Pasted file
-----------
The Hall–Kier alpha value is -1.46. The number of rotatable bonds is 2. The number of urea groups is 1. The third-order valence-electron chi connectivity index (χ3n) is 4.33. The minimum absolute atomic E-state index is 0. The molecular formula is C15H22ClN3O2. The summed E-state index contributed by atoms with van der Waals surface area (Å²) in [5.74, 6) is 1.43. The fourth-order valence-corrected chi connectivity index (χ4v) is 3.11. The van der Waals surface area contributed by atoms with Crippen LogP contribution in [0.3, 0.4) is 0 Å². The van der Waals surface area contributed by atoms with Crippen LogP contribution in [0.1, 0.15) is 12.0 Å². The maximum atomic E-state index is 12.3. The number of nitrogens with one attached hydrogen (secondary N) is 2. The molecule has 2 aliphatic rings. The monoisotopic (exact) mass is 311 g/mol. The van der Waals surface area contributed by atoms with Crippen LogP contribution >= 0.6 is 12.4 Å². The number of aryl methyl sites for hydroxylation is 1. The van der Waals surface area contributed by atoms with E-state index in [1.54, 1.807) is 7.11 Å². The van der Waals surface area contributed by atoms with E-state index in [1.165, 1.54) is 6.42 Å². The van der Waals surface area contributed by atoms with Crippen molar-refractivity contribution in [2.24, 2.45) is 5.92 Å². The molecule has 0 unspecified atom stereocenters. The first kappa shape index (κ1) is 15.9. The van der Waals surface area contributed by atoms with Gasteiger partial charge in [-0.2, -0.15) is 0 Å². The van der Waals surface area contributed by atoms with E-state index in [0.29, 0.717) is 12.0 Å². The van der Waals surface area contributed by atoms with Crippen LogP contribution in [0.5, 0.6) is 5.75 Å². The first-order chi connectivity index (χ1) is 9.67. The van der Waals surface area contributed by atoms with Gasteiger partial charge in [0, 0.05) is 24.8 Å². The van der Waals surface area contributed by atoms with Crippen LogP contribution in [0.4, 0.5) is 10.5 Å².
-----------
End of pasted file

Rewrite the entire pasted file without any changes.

The Hall–Kier alpha value is -1.46. The number of rotatable bonds is 2. The number of urea groups is 1. The third-order valence-electron chi connectivity index (χ3n) is 4.33. The minimum absolute atomic E-state index is 0. The molecular formula is C15H22ClN3O2. The summed E-state index contributed by atoms with van der Waals surface area (Å²) in [5.74, 6) is 1.43. The fourth-order valence-corrected chi connectivity index (χ4v) is 3.11. The van der Waals surface area contributed by atoms with Crippen LogP contribution in [0.3, 0.4) is 0 Å². The van der Waals surface area contributed by atoms with Crippen LogP contribution in [0.1, 0.15) is 12.0 Å². The maximum atomic E-state index is 12.3. The number of nitrogens with one attached hydrogen (secondary N) is 2. The molecule has 2 aliphatic rings. The monoisotopic (exact) mass is 311 g/mol. The van der Waals surface area contributed by atoms with Crippen LogP contribution >= 0.6 is 12.4 Å². The number of aryl methyl sites for hydroxylation is 1. The van der Waals surface area contributed by atoms with E-state index in [1.54, 1.807) is 7.11 Å². The van der Waals surface area contributed by atoms with E-state index in [1.165, 1.54) is 6.42 Å². The van der Waals surface area contributed by atoms with Crippen molar-refractivity contribution in [2.24, 2.45) is 5.92 Å². The molecule has 0 unspecified atom stereocenters. The first kappa shape index (κ1) is 15.9. The van der Waals surface area contributed by atoms with Gasteiger partial charge in [-0.2, -0.15) is 0 Å². The van der Waals surface area contributed by atoms with E-state index in [0.29, 0.717) is 12.0 Å². The van der Waals surface area contributed by atoms with Crippen LogP contribution in [0.5, 0.6) is 5.75 Å². The first-order chi connectivity index (χ1) is 9.67. The van der Waals surface area contributed by atoms with Gasteiger partial charge in [0, 0.05) is 24.8 Å². The van der Waals surface area contributed by atoms with Crippen LogP contribution in [0.4, 0.5) is 10.5 Å².